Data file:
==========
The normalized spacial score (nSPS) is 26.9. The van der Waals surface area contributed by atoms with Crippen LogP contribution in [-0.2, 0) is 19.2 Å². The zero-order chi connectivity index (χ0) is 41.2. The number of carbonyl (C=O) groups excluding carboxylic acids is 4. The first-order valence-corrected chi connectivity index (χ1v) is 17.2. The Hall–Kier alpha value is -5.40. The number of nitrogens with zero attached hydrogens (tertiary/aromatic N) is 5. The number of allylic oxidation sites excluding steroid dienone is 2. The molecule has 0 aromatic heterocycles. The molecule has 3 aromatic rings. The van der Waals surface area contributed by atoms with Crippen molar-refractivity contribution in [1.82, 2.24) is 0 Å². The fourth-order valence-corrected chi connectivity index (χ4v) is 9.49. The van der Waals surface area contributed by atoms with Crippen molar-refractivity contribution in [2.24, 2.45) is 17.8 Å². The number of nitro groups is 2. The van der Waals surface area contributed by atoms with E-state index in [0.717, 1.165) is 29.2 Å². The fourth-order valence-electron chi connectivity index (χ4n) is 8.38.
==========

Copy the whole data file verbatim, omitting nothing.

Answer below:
The normalized spacial score (nSPS) is 26.9. The van der Waals surface area contributed by atoms with Crippen LogP contribution in [-0.2, 0) is 19.2 Å². The zero-order chi connectivity index (χ0) is 41.2. The number of carbonyl (C=O) groups excluding carboxylic acids is 4. The first-order valence-corrected chi connectivity index (χ1v) is 17.2. The Hall–Kier alpha value is -5.40. The number of nitrogens with zero attached hydrogens (tertiary/aromatic N) is 5. The number of allylic oxidation sites excluding steroid dienone is 2. The molecule has 0 aromatic heterocycles. The molecule has 3 aromatic rings. The van der Waals surface area contributed by atoms with Crippen molar-refractivity contribution in [1.82, 2.24) is 0 Å². The fourth-order valence-corrected chi connectivity index (χ4v) is 9.49. The van der Waals surface area contributed by atoms with Crippen molar-refractivity contribution in [2.24, 2.45) is 17.8 Å². The number of nitro groups is 2. The van der Waals surface area contributed by atoms with E-state index in [0.717, 1.165) is 29.2 Å². The fourth-order valence-electron chi connectivity index (χ4n) is 8.38.